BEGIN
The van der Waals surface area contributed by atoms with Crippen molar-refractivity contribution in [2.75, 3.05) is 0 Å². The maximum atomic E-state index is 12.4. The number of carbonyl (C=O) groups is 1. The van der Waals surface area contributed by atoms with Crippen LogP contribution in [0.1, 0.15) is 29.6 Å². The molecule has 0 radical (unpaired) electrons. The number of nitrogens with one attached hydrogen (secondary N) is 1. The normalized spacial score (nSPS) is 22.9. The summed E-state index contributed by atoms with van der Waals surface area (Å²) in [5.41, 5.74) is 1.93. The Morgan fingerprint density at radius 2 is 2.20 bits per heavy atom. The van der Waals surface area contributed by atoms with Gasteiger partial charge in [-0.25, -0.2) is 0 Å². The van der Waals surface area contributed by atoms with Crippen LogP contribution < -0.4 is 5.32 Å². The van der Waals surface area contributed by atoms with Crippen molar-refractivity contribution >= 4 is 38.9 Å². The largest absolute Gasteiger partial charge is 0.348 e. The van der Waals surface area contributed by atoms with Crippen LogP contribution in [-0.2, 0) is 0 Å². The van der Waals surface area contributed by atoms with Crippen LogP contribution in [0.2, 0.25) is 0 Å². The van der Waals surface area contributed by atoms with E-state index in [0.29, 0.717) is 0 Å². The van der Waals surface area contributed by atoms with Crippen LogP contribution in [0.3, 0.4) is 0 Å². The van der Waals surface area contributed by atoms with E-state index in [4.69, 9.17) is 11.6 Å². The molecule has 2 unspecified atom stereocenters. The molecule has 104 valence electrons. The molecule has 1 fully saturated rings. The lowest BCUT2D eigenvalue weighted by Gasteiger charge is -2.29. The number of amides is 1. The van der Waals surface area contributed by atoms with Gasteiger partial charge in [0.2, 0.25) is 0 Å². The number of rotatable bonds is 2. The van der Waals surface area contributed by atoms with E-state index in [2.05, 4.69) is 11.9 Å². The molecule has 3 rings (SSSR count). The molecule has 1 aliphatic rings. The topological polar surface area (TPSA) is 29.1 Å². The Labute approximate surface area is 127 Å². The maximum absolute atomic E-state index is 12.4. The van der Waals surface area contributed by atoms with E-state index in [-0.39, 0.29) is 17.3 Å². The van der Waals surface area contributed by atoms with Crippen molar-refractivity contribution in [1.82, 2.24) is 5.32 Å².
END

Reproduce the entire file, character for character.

The van der Waals surface area contributed by atoms with Crippen molar-refractivity contribution in [2.75, 3.05) is 0 Å². The maximum atomic E-state index is 12.4. The number of carbonyl (C=O) groups is 1. The van der Waals surface area contributed by atoms with Crippen LogP contribution in [0.1, 0.15) is 29.6 Å². The molecule has 0 radical (unpaired) electrons. The number of nitrogens with one attached hydrogen (secondary N) is 1. The normalized spacial score (nSPS) is 22.9. The summed E-state index contributed by atoms with van der Waals surface area (Å²) in [5.41, 5.74) is 1.93. The Morgan fingerprint density at radius 2 is 2.20 bits per heavy atom. The van der Waals surface area contributed by atoms with Gasteiger partial charge in [-0.25, -0.2) is 0 Å². The van der Waals surface area contributed by atoms with Crippen LogP contribution < -0.4 is 5.32 Å². The van der Waals surface area contributed by atoms with Crippen molar-refractivity contribution >= 4 is 38.9 Å². The largest absolute Gasteiger partial charge is 0.348 e. The van der Waals surface area contributed by atoms with Crippen LogP contribution in [-0.2, 0) is 0 Å². The van der Waals surface area contributed by atoms with Crippen LogP contribution in [0.2, 0.25) is 0 Å². The van der Waals surface area contributed by atoms with E-state index in [0.29, 0.717) is 0 Å². The van der Waals surface area contributed by atoms with Crippen LogP contribution in [0.3, 0.4) is 0 Å². The van der Waals surface area contributed by atoms with E-state index in [4.69, 9.17) is 11.6 Å². The molecule has 2 unspecified atom stereocenters. The molecule has 104 valence electrons. The molecule has 1 fully saturated rings. The lowest BCUT2D eigenvalue weighted by Gasteiger charge is -2.29. The number of amides is 1. The van der Waals surface area contributed by atoms with Gasteiger partial charge in [0.2, 0.25) is 0 Å². The number of rotatable bonds is 2. The van der Waals surface area contributed by atoms with E-state index in [2.05, 4.69) is 11.9 Å². The molecule has 3 rings (SSSR count). The molecule has 1 aliphatic rings. The topological polar surface area (TPSA) is 29.1 Å². The Labute approximate surface area is 127 Å². The maximum absolute atomic E-state index is 12.4. The van der Waals surface area contributed by atoms with E-state index in [-0.39, 0.29) is 17.3 Å². The van der Waals surface area contributed by atoms with Crippen molar-refractivity contribution in [1.82, 2.24) is 5.32 Å².